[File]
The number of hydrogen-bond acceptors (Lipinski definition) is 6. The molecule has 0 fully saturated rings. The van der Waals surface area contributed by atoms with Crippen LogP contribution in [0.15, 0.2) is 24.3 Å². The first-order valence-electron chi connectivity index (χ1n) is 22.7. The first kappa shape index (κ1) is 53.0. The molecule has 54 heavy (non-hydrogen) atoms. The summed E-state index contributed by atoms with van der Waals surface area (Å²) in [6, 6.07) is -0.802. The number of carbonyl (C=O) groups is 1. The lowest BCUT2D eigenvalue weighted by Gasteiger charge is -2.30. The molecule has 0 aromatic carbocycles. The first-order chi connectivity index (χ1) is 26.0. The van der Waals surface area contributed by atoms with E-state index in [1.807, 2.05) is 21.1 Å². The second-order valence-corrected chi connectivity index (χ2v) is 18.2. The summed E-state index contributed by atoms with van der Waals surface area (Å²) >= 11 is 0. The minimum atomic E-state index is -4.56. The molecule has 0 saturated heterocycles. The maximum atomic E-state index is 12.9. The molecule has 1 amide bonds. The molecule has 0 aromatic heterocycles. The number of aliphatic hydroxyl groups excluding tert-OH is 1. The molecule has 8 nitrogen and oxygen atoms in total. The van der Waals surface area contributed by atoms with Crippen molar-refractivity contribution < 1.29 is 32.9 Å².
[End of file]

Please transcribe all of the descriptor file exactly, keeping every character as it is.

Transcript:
The number of hydrogen-bond acceptors (Lipinski definition) is 6. The molecule has 0 fully saturated rings. The van der Waals surface area contributed by atoms with Crippen LogP contribution in [0.15, 0.2) is 24.3 Å². The first-order valence-electron chi connectivity index (χ1n) is 22.7. The first kappa shape index (κ1) is 53.0. The molecule has 54 heavy (non-hydrogen) atoms. The summed E-state index contributed by atoms with van der Waals surface area (Å²) in [6, 6.07) is -0.802. The number of carbonyl (C=O) groups is 1. The lowest BCUT2D eigenvalue weighted by Gasteiger charge is -2.30. The molecule has 0 aromatic carbocycles. The first-order chi connectivity index (χ1) is 26.0. The van der Waals surface area contributed by atoms with E-state index in [1.807, 2.05) is 21.1 Å². The second-order valence-corrected chi connectivity index (χ2v) is 18.2. The summed E-state index contributed by atoms with van der Waals surface area (Å²) >= 11 is 0. The minimum atomic E-state index is -4.56. The molecule has 0 saturated heterocycles. The maximum atomic E-state index is 12.9. The molecule has 1 amide bonds. The molecule has 0 aromatic heterocycles. The number of aliphatic hydroxyl groups excluding tert-OH is 1. The molecule has 8 nitrogen and oxygen atoms in total. The van der Waals surface area contributed by atoms with Crippen molar-refractivity contribution < 1.29 is 32.9 Å².